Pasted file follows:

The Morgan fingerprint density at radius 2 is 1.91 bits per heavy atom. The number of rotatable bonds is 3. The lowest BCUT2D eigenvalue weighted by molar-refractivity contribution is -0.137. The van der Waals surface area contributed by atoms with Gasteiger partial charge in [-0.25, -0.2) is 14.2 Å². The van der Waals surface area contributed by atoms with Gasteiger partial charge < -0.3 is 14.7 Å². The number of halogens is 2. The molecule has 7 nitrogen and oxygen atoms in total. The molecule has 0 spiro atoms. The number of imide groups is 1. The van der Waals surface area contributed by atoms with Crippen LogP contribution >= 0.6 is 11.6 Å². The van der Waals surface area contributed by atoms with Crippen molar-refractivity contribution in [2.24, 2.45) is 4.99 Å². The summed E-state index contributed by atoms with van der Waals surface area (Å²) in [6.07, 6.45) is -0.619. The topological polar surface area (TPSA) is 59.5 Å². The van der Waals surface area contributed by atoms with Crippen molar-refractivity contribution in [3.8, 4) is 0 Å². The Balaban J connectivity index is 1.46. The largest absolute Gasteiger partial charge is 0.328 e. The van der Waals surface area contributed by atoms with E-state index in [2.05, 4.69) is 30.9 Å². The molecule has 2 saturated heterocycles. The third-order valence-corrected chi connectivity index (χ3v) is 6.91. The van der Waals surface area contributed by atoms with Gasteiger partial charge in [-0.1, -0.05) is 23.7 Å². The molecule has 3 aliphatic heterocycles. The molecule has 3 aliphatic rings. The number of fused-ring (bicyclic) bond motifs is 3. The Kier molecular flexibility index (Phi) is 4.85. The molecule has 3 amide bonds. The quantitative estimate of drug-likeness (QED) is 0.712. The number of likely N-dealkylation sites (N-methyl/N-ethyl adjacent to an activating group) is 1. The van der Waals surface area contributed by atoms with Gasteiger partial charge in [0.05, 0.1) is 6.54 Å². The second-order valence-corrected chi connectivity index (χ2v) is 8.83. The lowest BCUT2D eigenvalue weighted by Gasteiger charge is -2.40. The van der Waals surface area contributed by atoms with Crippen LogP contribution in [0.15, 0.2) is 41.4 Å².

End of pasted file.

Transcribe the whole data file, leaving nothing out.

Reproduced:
The Morgan fingerprint density at radius 2 is 1.91 bits per heavy atom. The number of rotatable bonds is 3. The lowest BCUT2D eigenvalue weighted by molar-refractivity contribution is -0.137. The van der Waals surface area contributed by atoms with Gasteiger partial charge in [-0.25, -0.2) is 14.2 Å². The van der Waals surface area contributed by atoms with Gasteiger partial charge < -0.3 is 14.7 Å². The number of halogens is 2. The molecule has 7 nitrogen and oxygen atoms in total. The molecule has 0 spiro atoms. The number of imide groups is 1. The van der Waals surface area contributed by atoms with Crippen LogP contribution >= 0.6 is 11.6 Å². The van der Waals surface area contributed by atoms with Crippen molar-refractivity contribution in [2.24, 2.45) is 4.99 Å². The summed E-state index contributed by atoms with van der Waals surface area (Å²) in [6.07, 6.45) is -0.619. The topological polar surface area (TPSA) is 59.5 Å². The van der Waals surface area contributed by atoms with Crippen molar-refractivity contribution in [3.8, 4) is 0 Å². The Balaban J connectivity index is 1.46. The largest absolute Gasteiger partial charge is 0.328 e. The van der Waals surface area contributed by atoms with E-state index in [2.05, 4.69) is 30.9 Å². The molecule has 2 saturated heterocycles. The third-order valence-corrected chi connectivity index (χ3v) is 6.91. The van der Waals surface area contributed by atoms with Gasteiger partial charge in [-0.1, -0.05) is 23.7 Å². The molecule has 3 aliphatic heterocycles. The molecule has 3 aliphatic rings. The number of fused-ring (bicyclic) bond motifs is 3. The Kier molecular flexibility index (Phi) is 4.85. The molecule has 3 amide bonds. The quantitative estimate of drug-likeness (QED) is 0.712. The number of likely N-dealkylation sites (N-methyl/N-ethyl adjacent to an activating group) is 1. The van der Waals surface area contributed by atoms with Gasteiger partial charge in [0.05, 0.1) is 6.54 Å². The second-order valence-corrected chi connectivity index (χ2v) is 8.83. The lowest BCUT2D eigenvalue weighted by Gasteiger charge is -2.40. The van der Waals surface area contributed by atoms with Crippen LogP contribution in [0.15, 0.2) is 41.4 Å².